directly with some kinetics from experiments that is not subject to all the varied assumptions made in order to obtain some sort of barrier height.

I think we should not get hung up on the issue of how to calibrate methods for calculating transition states and how to get error bars on the heights of barriers. We should go the next step further, integrate the dynamics into the calculation and then compute what the experimentalists actually measure and compare that with the experiment. That is the way to get reliable calibrations.

Thom Dunning: While there have not been many calculations, there have been some that would certainly indicate that the techniques that we currently have available to us can achieve very high accuracy. It does turn out that calculations of transition states are significantly more challenging than calculations of stable species. The basis sets you have to use are larger and you have to go much closer to convergence to get reliable numbers. But I would say that the best techniques can get errors on the order of tenths of a kilocalorie per mole. But for the few systems that have been checked, the problem there is, as John says, that we really do not have any good information from experiment that pertains directly to what we are calculating. We have to go to the step that Peter is talking about to be able to compare with experiments.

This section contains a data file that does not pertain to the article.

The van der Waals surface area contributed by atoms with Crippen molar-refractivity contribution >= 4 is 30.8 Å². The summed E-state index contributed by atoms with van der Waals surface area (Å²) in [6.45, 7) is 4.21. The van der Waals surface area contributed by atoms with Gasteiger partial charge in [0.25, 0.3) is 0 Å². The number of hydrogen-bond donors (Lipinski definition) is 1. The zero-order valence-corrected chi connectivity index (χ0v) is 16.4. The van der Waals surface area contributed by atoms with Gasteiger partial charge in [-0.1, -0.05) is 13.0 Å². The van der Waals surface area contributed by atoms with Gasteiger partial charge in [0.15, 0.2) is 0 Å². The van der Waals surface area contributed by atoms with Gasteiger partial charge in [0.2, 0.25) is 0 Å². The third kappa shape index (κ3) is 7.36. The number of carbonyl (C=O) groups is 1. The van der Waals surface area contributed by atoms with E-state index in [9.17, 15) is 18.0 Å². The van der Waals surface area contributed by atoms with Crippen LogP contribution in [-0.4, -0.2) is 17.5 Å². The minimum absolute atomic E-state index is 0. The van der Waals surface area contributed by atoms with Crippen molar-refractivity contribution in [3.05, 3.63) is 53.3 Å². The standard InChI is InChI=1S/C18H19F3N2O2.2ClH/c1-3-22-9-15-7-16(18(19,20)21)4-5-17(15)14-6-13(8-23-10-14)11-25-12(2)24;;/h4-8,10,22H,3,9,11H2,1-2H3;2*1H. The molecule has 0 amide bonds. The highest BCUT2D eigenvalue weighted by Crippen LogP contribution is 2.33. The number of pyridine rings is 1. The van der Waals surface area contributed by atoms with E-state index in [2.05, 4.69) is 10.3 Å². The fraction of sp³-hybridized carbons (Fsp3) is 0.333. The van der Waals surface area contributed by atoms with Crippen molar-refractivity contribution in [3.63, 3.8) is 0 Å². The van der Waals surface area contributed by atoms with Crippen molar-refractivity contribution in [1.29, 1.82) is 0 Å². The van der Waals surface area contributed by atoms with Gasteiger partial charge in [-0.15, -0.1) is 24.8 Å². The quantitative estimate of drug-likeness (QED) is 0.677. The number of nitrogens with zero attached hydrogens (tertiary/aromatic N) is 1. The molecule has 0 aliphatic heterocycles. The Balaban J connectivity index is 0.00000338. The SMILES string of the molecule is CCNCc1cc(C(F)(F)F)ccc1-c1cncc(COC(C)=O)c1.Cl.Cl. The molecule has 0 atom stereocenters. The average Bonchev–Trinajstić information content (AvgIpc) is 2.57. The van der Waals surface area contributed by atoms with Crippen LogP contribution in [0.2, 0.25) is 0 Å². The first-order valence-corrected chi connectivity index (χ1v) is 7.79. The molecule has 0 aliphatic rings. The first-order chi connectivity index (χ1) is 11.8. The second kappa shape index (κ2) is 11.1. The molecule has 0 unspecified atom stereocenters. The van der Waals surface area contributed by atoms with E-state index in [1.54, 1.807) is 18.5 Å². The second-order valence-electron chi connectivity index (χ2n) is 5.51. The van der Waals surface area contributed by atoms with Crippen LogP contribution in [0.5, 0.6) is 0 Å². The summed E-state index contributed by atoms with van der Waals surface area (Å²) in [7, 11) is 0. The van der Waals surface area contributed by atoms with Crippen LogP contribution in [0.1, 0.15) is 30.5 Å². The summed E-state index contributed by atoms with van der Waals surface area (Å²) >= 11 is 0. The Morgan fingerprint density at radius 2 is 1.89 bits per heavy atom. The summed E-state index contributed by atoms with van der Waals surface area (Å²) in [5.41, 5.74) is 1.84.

The National Academies | 500 Fifth St. N.W. | Washington, D.C. 20001
Copyright © National Academy of Sciences. All rights reserved.
Terms of Use and Privacy Statement